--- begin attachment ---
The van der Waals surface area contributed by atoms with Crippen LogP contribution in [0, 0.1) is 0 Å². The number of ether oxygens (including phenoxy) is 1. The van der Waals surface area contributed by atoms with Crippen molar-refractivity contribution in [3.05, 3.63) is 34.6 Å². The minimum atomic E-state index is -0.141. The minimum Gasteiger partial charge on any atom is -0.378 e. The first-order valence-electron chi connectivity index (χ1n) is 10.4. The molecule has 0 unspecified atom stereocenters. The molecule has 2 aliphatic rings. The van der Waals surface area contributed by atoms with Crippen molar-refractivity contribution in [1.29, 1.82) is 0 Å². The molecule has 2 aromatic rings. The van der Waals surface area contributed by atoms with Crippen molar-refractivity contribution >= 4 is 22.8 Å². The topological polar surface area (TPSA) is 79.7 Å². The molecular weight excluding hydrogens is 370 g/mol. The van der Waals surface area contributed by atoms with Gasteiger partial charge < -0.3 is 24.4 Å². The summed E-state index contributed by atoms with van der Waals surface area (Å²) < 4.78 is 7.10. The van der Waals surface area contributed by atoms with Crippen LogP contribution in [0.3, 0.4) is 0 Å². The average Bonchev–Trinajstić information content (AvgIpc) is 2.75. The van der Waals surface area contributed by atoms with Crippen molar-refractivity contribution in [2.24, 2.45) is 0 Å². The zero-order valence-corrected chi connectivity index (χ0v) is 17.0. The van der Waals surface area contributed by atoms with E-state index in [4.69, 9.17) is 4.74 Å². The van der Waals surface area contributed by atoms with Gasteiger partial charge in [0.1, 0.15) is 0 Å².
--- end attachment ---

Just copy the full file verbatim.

The van der Waals surface area contributed by atoms with Crippen LogP contribution in [0, 0.1) is 0 Å². The number of ether oxygens (including phenoxy) is 1. The van der Waals surface area contributed by atoms with Crippen molar-refractivity contribution in [3.05, 3.63) is 34.6 Å². The minimum atomic E-state index is -0.141. The minimum Gasteiger partial charge on any atom is -0.378 e. The first-order valence-electron chi connectivity index (χ1n) is 10.4. The molecule has 0 unspecified atom stereocenters. The molecule has 2 aliphatic rings. The van der Waals surface area contributed by atoms with Crippen molar-refractivity contribution in [1.29, 1.82) is 0 Å². The molecule has 2 aromatic rings. The van der Waals surface area contributed by atoms with Crippen molar-refractivity contribution >= 4 is 22.8 Å². The topological polar surface area (TPSA) is 79.7 Å². The molecular weight excluding hydrogens is 370 g/mol. The van der Waals surface area contributed by atoms with Gasteiger partial charge < -0.3 is 24.4 Å². The summed E-state index contributed by atoms with van der Waals surface area (Å²) < 4.78 is 7.10. The van der Waals surface area contributed by atoms with Crippen LogP contribution in [0.3, 0.4) is 0 Å². The average Bonchev–Trinajstić information content (AvgIpc) is 2.75. The van der Waals surface area contributed by atoms with Crippen molar-refractivity contribution in [2.24, 2.45) is 0 Å². The zero-order valence-corrected chi connectivity index (χ0v) is 17.0. The van der Waals surface area contributed by atoms with E-state index in [4.69, 9.17) is 4.74 Å². The van der Waals surface area contributed by atoms with Gasteiger partial charge in [0.1, 0.15) is 0 Å².